Neil Diamond has become the latest in a growing wave of veteran musicians selling their song catalogs for cash. Bob Dylan recently sold his catalog to Universal Music Publishing Group, and now Diamond has done the same. Ben Sisario writes for the New York Times Service:
Bob Dylan. Bruce Springsteen. Paul Simon. Neil Young. Stevie Nicks. All have sold their music catalogs over the past year and a half for huge sums, part of a broad transference of the ownership of a generation’s music from artists to corporations and investors. But is there any big game left?
One giant was hiding in plain sight: Neil Diamond, 81, the singer and songwriter of ubiquitous hits like “Sweet Caroline,” “Song Sung Blue” and “Cracklin’ Rosie.” The Universal Music Group announced Monday that it had acquired the star’s entire songwriting catalog, as well as the rights to his recordings. Financial terms of the deal were not disclosed.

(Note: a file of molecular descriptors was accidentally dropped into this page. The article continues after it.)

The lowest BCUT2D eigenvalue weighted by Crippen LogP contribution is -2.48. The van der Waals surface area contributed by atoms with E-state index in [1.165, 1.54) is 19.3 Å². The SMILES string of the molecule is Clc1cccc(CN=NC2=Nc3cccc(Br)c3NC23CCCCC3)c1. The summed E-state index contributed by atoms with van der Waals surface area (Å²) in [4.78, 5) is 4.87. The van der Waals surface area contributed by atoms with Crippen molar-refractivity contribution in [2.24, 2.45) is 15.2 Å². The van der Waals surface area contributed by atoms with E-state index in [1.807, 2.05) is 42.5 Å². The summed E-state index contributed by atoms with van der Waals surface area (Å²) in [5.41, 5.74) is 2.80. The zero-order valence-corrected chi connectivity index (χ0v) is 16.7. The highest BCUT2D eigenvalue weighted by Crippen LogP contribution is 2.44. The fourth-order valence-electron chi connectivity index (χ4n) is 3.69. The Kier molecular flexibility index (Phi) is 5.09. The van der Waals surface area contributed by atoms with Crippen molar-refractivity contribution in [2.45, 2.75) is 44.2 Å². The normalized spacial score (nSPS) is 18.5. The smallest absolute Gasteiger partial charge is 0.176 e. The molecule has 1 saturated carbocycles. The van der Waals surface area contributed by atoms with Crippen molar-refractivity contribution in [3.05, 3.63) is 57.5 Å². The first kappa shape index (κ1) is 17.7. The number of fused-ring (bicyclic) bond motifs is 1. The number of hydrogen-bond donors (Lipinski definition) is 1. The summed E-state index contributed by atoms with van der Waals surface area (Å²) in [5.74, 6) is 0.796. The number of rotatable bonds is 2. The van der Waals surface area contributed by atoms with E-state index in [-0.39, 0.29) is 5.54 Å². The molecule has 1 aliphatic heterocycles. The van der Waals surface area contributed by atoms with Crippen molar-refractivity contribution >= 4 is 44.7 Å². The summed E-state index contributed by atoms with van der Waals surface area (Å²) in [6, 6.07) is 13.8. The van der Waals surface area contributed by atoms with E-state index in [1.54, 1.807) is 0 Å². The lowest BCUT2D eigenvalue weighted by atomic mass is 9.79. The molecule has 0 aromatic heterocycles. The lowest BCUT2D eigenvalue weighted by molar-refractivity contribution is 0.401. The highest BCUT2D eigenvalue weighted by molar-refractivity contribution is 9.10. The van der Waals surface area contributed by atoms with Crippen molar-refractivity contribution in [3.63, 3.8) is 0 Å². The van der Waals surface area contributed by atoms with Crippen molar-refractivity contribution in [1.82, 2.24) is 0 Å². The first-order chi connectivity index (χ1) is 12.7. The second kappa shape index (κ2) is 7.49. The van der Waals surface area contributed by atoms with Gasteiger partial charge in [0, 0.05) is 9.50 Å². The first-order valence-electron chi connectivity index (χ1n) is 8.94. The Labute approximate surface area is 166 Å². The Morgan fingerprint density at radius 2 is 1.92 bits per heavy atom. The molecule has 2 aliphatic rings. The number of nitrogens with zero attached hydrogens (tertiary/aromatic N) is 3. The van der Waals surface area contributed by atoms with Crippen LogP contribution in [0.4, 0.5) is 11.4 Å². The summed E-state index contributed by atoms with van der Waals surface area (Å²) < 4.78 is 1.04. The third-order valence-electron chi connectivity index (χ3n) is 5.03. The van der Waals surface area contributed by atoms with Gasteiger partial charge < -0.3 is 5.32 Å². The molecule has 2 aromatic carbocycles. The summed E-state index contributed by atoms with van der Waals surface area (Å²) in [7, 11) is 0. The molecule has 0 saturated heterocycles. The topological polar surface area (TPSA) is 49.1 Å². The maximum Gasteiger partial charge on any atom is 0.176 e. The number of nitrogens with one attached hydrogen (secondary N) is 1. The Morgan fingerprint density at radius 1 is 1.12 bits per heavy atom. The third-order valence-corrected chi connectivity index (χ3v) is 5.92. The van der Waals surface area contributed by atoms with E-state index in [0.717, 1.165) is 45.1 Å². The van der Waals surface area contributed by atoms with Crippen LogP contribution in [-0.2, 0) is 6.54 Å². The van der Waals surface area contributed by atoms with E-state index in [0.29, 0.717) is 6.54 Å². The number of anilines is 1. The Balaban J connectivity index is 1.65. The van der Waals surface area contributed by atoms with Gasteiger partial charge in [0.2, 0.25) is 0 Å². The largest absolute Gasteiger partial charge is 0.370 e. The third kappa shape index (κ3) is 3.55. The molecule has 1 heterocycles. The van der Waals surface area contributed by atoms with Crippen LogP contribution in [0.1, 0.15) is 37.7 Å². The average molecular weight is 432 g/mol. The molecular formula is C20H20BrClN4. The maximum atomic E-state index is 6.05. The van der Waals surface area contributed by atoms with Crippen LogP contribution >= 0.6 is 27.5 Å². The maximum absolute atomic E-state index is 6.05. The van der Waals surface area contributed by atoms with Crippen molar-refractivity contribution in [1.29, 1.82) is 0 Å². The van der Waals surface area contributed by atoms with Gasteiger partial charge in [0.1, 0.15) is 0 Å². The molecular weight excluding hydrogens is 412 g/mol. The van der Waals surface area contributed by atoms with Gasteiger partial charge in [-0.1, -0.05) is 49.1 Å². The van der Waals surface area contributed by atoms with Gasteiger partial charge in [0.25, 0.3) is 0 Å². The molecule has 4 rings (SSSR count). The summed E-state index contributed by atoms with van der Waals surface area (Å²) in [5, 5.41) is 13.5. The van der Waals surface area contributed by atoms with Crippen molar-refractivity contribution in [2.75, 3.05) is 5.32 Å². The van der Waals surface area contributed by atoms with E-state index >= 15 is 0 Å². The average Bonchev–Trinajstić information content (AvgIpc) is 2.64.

Diamond’s work as a songwriter is particularly valuable, not only for his own recordings but for the many cover versions of his songs that have become hits by other artists, like “I’m a Believer” by the Monkees, “Red Red Wine” by UB40 and Urge Overkill’s version of “Girl, You’ll Be a Woman Soon,” on the soundtrack to Quentin Tarantino’s “Pulp Fiction.”
The 1977 song “You Don’t Bring Me Flowers,” written by Diamond with Marilyn and Alan Bergman, had a notable double life. After Diamond’s solo version, Barbra Streisand covered it in 1978, and radio DJs stitched together a duet from those two recordings; an official edit was released later that year and went to No. 1.
In 2018, Diamond announced that he had Parkinson’s disease and was retiring from touring.
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